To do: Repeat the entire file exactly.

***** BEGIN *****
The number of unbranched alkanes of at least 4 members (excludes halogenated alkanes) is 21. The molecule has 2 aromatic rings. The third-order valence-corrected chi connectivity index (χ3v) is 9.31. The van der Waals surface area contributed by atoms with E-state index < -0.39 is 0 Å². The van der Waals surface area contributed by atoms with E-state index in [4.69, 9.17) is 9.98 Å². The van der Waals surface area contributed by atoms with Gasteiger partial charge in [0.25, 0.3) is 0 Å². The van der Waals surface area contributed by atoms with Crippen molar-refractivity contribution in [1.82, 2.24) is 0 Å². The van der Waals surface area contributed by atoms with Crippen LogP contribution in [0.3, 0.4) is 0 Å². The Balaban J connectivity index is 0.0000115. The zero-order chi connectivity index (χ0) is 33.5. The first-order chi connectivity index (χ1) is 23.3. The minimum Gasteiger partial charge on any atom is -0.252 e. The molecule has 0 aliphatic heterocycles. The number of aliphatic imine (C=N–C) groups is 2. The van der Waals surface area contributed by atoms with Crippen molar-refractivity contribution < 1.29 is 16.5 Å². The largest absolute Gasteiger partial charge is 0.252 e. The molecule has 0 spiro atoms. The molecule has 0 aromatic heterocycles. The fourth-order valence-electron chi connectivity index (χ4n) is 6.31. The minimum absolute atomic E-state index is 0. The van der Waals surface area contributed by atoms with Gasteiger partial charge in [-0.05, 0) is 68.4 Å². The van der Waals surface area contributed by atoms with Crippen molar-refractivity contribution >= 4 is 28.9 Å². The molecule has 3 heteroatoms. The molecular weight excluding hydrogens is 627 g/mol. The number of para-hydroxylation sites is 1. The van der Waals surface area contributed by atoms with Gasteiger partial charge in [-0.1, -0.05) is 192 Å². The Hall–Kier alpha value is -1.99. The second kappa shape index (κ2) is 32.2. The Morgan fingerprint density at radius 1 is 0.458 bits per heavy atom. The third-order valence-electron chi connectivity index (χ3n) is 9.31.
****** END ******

The number of unbranched alkanes of at least 4 members (excludes halogenated alkanes) is 21. The molecule has 2 aromatic rings. The third-order valence-corrected chi connectivity index (χ3v) is 9.31. The van der Waals surface area contributed by atoms with E-state index < -0.39 is 0 Å². The van der Waals surface area contributed by atoms with E-state index in [4.69, 9.17) is 9.98 Å². The van der Waals surface area contributed by atoms with Gasteiger partial charge in [0.25, 0.3) is 0 Å². The van der Waals surface area contributed by atoms with Crippen molar-refractivity contribution in [1.82, 2.24) is 0 Å². The van der Waals surface area contributed by atoms with Crippen LogP contribution in [0.3, 0.4) is 0 Å². The Balaban J connectivity index is 0.0000115. The zero-order chi connectivity index (χ0) is 33.5. The first-order chi connectivity index (χ1) is 23.3. The minimum Gasteiger partial charge on any atom is -0.252 e. The molecule has 0 aliphatic heterocycles. The number of aliphatic imine (C=N–C) groups is 2. The van der Waals surface area contributed by atoms with Crippen molar-refractivity contribution < 1.29 is 16.5 Å². The largest absolute Gasteiger partial charge is 0.252 e. The molecule has 0 spiro atoms. The molecule has 0 aromatic heterocycles. The fourth-order valence-electron chi connectivity index (χ4n) is 6.31. The minimum absolute atomic E-state index is 0. The van der Waals surface area contributed by atoms with Gasteiger partial charge in [-0.05, 0) is 68.4 Å². The van der Waals surface area contributed by atoms with Crippen molar-refractivity contribution >= 4 is 28.9 Å². The molecule has 3 heteroatoms. The molecular weight excluding hydrogens is 627 g/mol. The number of para-hydroxylation sites is 1. The van der Waals surface area contributed by atoms with Gasteiger partial charge in [-0.1, -0.05) is 192 Å². The Hall–Kier alpha value is -1.99. The second kappa shape index (κ2) is 32.2. The Morgan fingerprint density at radius 1 is 0.458 bits per heavy atom. The third-order valence-electron chi connectivity index (χ3n) is 9.31.